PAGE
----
by David Henson
I am the rich young ruler.
And so are you.
In the context of our world, we are all rich young rulers. If you make a mere $34,000 a year, you are part of the elite economic class, the wealthiest of the wealthy, the top 1 percent of humanity’s 7 billion people.
In this light, there a few passages in the Scriptures more troubling than Jesus’ exchange with the rich young man in the gospels. As the world’s rich, few of Jesus’ words sting more than his words to the rich man.
We can believe that the meek will inherit the earth, that we should love our neighbors, that we should turn the other cheek, that we should pick up our crosses and follow Jesus. We can keep these commandments, much as the rich young ruler kept all the commandments.
But give away our wealth? Live in solidarity with the world’s poor and oppressed? There is no way to read the story of the rich young ruler without a sinking feeling in my spirit, because I know Jesus is talking to us.
Like the rich man in the story, we are the ones who have, who have amassed fortunes and possessions more than we can count. Possessions we love, protect, serve, and spend money to insure against loss, rot, theft and damage. In our consumeristic culture, we are not what we eat. We are what we buy. We are defined by our possessions, and we define our worth by what we can possess. Our closets full of clothes sewn with injustice define us as rich young rulers. Our pantries and refrigerators with food seeded with environmental degradation and human oppression reveal us as rich young rulers. Our multi-car garages filled with cars barely a year, two years old, proclaim who we really are.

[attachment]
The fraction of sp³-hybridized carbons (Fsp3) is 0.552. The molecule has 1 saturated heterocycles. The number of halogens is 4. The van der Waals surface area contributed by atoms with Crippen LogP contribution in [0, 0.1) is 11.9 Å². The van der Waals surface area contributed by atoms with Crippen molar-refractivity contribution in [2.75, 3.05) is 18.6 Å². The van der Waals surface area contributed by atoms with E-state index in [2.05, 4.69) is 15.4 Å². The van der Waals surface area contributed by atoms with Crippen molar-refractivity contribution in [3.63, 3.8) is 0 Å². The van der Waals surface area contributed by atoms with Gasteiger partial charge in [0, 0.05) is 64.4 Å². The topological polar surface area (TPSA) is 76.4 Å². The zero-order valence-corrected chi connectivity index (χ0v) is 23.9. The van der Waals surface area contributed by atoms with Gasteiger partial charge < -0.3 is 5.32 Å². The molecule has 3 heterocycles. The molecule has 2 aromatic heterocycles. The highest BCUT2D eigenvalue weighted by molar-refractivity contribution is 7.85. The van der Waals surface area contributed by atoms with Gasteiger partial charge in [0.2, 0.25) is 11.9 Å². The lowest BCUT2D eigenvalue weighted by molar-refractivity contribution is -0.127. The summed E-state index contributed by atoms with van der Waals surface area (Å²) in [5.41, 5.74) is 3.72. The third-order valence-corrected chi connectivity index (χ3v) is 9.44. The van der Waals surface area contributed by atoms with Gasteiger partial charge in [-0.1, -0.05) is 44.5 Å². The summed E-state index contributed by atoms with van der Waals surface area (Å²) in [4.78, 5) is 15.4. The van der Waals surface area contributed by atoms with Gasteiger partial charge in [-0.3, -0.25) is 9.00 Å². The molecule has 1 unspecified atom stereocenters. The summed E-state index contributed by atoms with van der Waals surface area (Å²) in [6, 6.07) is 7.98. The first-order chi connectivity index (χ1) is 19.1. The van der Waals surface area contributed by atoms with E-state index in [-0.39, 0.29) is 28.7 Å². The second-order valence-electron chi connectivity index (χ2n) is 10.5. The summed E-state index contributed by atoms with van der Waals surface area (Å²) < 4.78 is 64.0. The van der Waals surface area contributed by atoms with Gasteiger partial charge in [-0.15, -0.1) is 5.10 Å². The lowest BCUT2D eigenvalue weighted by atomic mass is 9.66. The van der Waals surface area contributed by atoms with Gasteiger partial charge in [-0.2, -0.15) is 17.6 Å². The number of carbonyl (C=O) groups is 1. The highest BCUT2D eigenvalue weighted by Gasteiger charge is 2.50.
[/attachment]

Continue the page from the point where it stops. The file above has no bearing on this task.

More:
We are the world’s rich young rulers, pushing around shopping carts and ruling the world with hegemonic purchasing power.
Like he tells the rich man in the story, Jesus speaks to we Christians today who so fastidiously try to live into our faith. Jesus tells us to leave our wealth, to give it up, to share it with the world and, in doing so, follow him into an eternal life.
And, to me, our true identity as the world’s wealthy is why we spiritualize this story. We want to blunt the edges of Jesus’ sharp rebuke of wealth so we can barely feel it prick our skin when, in fact, it should gouge us to the bone.